They’re as unpleasant as they are inevitable. Nothing dispels domestic bliss and raises a parent’s blood pressure like power struggles with their children.
Power struggles come in many shapes and sizes and are a normal part of the parent-child dynamic. At their core, familial power struggles are simple to understand. A child wants to get his or her way, the parent refuses to relent, and the resulting impasse leads to all manner of conflict—from raised voices to stamping feet to disciplinary action.
The most common advice for this situation—stay cool!—is much easier to give than it is to follow. Yes, parents indeed need to remain calm and not take the bait of an all-out argument. Still, parents can do lots of practical things to gain and remain in control while finding a solution that doesn’t cause unnecessary frustration or tears.
Here are some tips and tactics that can help you navigate the next power struggle with your kids, be they big or small.
Don’t make matters worse
Always remember that you’re the grown-up in the situation. Sometimes arguments escalate and take on a life of their own, detracting from the core issue—cleaning up toys in the living room, for example, or curbing excessive screen time. This dynamic is pure quicksand for any productive conversation.
When an argument spirals out of control, it can become a test of wills, with the child (and maybe the parents) feeding off their emotions in the moment rather than holding a more measured discussion about the matter at hand.
Remember that a power struggle is just that—a struggle. Stay away from that dynamic and stay focused on the actual challenge by avoiding a tit-for-tat.
Address the problem together
Make your child an ally in the process. If they disagree with what you’re asking them to do or how you’re asking them to do it, don’t fall back on the “because I said so” mentality.
Even though you’re the parent in the equation, remember that you can’t actually control anyone else—only yourself.
That said, it’s important not to give away your authority. But you can retain your parental power while asking the child a very simple question: How would you solve this problem?
Inviting them to contribute shows you trust them while giving them the power and control over their environment that kids crave. This joint approach to problem-solving empowers them to make a difference both in their lives and the wider household. You might be surprised by how eager they become to help when their help is solicited, and the my-way-or-the-highway approach is abandoned.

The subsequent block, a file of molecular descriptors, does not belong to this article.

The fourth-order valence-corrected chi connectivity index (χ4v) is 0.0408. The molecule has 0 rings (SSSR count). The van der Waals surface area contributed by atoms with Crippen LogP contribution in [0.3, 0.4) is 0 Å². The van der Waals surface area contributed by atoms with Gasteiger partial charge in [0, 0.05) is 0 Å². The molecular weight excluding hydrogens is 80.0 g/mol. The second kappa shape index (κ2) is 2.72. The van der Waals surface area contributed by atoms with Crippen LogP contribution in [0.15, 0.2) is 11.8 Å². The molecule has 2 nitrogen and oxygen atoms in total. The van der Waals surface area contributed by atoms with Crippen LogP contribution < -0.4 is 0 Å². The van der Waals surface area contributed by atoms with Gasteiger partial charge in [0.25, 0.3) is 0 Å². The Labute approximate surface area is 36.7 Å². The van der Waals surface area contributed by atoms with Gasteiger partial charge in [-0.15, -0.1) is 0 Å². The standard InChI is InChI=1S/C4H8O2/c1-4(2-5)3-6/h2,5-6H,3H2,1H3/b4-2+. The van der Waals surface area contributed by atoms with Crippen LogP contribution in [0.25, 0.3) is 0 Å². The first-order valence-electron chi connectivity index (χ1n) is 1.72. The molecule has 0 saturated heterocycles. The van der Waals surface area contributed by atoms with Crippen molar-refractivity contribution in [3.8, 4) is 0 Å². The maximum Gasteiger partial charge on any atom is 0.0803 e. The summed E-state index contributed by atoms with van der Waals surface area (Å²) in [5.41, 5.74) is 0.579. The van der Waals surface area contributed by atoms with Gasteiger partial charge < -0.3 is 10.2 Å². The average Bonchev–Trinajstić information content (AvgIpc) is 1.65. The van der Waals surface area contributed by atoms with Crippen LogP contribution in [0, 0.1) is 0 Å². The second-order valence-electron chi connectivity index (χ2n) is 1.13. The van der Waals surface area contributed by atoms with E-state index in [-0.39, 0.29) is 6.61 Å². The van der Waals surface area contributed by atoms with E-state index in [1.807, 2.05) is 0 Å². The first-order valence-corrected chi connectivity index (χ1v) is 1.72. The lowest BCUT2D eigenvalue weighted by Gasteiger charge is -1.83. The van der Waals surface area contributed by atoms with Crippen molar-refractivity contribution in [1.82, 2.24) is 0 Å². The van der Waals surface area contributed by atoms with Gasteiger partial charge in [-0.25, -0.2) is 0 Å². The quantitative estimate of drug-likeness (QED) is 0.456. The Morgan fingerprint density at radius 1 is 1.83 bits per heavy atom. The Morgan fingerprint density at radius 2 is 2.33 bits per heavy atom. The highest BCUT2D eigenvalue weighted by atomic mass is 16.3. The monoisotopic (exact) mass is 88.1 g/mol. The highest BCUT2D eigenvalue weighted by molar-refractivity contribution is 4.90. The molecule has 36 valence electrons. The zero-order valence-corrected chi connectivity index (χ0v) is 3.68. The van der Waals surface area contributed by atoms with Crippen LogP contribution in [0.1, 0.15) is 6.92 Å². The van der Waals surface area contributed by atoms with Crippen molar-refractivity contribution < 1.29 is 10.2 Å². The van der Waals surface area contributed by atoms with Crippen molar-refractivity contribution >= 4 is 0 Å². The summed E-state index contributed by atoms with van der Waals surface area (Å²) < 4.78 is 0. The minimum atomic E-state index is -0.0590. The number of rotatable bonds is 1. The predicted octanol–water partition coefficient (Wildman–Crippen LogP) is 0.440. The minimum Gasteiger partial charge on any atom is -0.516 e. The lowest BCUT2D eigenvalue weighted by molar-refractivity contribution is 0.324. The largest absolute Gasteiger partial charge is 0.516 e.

Don’t threaten or beg
If you’ve ever tried begging or pleading with your child, you know how futile the effort can be. It essentially relinquishes your control of the situation.
Likewise, bellicose threats can scare them or pour gasoline on the proverbial fire. It is also possible that you can undermine yourself as a parent if you make threats that aren’t backed up with the appropriate disciplinary actions.
Be prepared to punish
Consider punishment a last resort. Here are some punishment do’s and don’ts to keep in mind.
Don’t wait for an argument to crop up before you consider enforcement options. Also, keep in mind that every child and situation is different, so customize these reprimands based on your unique situation. Remember that the goal is not to “hurt” or “get back at” your child, but to get their attention and enforce the boundaries you’ve set for them and the household.
- Give them choices (“you can play with the toy the right way, or we can put it away for the rest of the week”).
- Take away electronic devices, including phones or video games, for a set period of time.
- Take away toys (focus on toys that are important to them, but not ones they might need for sleep or to soothe themselves).
- Restrict TV time or access to a favorite show or streaming service. Again, establish a set period of time, rather than making the punishment open-ended.
- Establish a curfew or otherwise restrict leisure activities or time with friends
- Do not take away electronics they need for school.
- Do not withhold meals.
- Do not alter sleeping arrangements (e.g., making them sleep on the floor).
- Do not limit access to important school and extra-curricular activities.
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